Grandma's molasses is made from sugar cane. The juice is extracted from the cane stalk and boiled to concentrate it, promoting sugar crystallization (precipitates out) leaving a thicker, darker colored "juice" which is called first boiling ('A' Molasses) syrup and it has the highest sugar content. The "juice" is boiled a second time to extract more sugar crystals and that results in 'B' Molasses which is darker and has a slightly bitter taste. This is the molasses sold in Grandma's jars.

The syrup is boiled a third time which yields dark, viscous blackstrap molasses ('C' Molasses), known for its robust flavor. The majority of sucrose from the original juice has crystallized and been removed. The caloric content of blackstrap molasses is mostly due to the small remaining sugar content. Since blackstrap molasses has much less sugar than second boiling Grandma's Molasses, that means less of the complex sugars in the syrup that is needed to chelate the metals out of the crud on a lantern's surface turning it to mud easily removed with a Brillo pad while retaining the tin plate patina.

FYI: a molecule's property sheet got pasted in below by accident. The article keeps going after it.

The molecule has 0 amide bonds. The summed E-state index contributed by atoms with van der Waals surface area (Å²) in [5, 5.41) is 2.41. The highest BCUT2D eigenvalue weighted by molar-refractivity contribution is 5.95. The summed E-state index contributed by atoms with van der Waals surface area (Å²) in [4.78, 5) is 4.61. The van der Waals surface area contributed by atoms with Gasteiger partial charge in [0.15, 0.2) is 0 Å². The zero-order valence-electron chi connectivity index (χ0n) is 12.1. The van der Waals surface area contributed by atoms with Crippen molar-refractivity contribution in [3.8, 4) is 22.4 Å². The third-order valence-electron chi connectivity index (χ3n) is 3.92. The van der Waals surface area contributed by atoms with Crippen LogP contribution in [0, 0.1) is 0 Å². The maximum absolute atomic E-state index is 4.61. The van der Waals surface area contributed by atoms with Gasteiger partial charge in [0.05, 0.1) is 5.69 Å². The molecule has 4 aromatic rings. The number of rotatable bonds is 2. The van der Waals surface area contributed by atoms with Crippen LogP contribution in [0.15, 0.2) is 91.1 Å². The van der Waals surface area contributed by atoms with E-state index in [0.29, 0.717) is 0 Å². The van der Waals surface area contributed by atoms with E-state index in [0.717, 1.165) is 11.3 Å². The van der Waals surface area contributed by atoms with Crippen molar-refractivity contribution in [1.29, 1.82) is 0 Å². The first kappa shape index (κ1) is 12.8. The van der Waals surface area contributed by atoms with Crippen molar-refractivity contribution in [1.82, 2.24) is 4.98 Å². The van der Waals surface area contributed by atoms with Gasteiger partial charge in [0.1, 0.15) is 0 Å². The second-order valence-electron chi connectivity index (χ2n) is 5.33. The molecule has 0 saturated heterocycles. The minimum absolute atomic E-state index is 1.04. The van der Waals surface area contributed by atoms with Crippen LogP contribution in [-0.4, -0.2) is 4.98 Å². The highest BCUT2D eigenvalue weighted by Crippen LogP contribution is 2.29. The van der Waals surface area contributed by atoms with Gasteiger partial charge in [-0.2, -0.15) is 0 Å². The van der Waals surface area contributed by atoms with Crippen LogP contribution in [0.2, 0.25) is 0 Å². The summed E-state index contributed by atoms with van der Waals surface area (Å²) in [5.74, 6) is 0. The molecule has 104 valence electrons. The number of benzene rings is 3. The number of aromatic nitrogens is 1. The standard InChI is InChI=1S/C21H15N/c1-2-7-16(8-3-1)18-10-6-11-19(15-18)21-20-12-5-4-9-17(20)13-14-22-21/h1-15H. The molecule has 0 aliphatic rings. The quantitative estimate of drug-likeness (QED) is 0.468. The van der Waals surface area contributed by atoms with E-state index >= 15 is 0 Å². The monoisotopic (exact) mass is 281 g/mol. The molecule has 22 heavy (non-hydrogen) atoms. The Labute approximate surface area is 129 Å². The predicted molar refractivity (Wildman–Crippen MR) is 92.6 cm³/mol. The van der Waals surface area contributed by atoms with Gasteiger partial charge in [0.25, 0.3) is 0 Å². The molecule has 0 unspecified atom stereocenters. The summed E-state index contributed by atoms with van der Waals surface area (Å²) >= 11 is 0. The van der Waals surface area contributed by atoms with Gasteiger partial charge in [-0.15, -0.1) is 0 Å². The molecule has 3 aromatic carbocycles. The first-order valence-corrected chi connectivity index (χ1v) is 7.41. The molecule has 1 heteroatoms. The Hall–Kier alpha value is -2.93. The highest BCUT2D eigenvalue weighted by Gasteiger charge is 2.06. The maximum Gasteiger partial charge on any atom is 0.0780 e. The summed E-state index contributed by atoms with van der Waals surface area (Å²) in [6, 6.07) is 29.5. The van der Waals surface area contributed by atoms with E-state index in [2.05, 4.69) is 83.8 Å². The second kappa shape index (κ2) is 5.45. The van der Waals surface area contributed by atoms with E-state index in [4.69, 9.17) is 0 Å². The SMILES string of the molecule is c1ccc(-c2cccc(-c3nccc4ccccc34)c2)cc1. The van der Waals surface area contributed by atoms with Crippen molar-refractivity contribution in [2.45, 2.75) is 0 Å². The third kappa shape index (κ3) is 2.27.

Unlike highly refined sugars, blackstrap contains significant amounts of vitamin B6 and minerals, including calcium, magnesium, iron, potassium and manganese with one tablespoon providing up to 20% of the recommended daily value of each of those nutrients. Blackstrap has a significantly more bitter taste than "regular" 2nd boil molasses. It's main uses are for baking, producing ethanol, as an ingredient in cattle feed and as a fertilizer.

So, that's molasses. I tried Brer Rabbit blackstrap molasses once and it did not work. Had to dump the 5 gallons and start again with Grandma's which worked fine. I thought the more "full flavor" molasses would work better but that thinking was before I did the research and discovered why the web site said to use Gramdma's (2nd boiling) molasses for restoration.

That's the sugar cane molasses story (molasses made from beet sugar is much different and not suggested for use, if it can be found).


The above comparison image shows the Comet with respect to similar lanterns made in other countries. Here is an image of the Dietz family showing how small the Comet really is to the full sized lanterns. The Comet has a 3/8" wick, the Wizard a 5/8" and the outside two use 7/8" wicks - note the fuel tank size difference.